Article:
Join the LiberateBlackBirth Campaign!
With the release of Battling Over Birth, Black Women Birthing Justice are launching a campaign to transform the maternal health-care system in California. Join us!! Together we can ensure that black women and pregnant individuals have the right to birth with safety and autonomy, where, how and with whom they choose.
1. Make hospitals and birth centers accountable to black pregnant women and communities. All labor and delivery wards should have a Community Accountability Board, which includes people who have given birth at the facility, birthworkers and community members, to give feedback to and hold hospital administrators accountable.
2. Reduce rates of interventions during childbirth, especially cesareans (C-sections). BWBJ supports the Healthy People 2020 goal of reducing the “first birth” cesarean rate to less than 23.9% by 2018, but believes that more than 3 out of 4 women can birth their babies. We call for a further reduction to no more than 15% by 2025.
3. Push practitioners to provide full disclosure about the benefits and possible risks of medical interventions; ensure that informed consent is given free of fear-based coercion.
4. Improve relationships between staff and black pregnant women through mandatory training on cultural humility and holistic care, adoption of trauma-informed protocols, and partnership with organizations serving black communities.
5. Ensure that physicians, nurses and other frontline staff respect birthing individuals’ values, beliefs and choices. All black pregnant women should have access to a range of birth options, including vaginal birth, non-medicated birth, vaginal birth after cesarean (VBAC), and midwife-assisted birth.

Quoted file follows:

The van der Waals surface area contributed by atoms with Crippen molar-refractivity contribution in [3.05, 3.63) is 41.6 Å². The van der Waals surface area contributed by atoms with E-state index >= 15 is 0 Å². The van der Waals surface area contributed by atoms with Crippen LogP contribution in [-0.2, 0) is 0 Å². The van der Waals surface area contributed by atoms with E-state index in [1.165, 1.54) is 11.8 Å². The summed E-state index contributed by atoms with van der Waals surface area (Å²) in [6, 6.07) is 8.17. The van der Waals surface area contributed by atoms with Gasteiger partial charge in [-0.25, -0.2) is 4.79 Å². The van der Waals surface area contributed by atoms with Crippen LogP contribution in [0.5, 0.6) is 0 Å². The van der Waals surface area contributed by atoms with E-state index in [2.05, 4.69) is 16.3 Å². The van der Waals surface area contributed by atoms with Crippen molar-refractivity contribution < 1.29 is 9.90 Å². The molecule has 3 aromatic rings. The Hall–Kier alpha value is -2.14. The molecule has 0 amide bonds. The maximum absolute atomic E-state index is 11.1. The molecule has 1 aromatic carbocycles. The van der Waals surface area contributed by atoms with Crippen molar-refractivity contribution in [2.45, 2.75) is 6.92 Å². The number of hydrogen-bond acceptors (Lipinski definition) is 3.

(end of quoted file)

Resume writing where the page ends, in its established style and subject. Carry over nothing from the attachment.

6. Ensure that all black pregnant persons have the right to autonomy and informed decision-making regarding where they give birth. Health-care insurers should provide coverage for midwife-assisted home birth and birth center birth. Medi-Cal should provide more accessible coverage for midwives offering home and community-based births.
7. Increase access to doula and midwifery care in black communities; double the number of trained doulas and midwives of color in California by 2025.
8. Improve access to prenatal and postpartum care by promoting holistic and midwifery-based care. Provide empowering, non-judgmental and strength-based care to all, including teens, women over 35 and LGBTQ pregnant persons.
9. Push policymakers to provide resources to promote positive, culturally-sensitive breastfeeding messages developed with and by black women.
10. End the misrepresentation of birth in the media that encourages a culture of fear and the myth that birth is a medical emergency.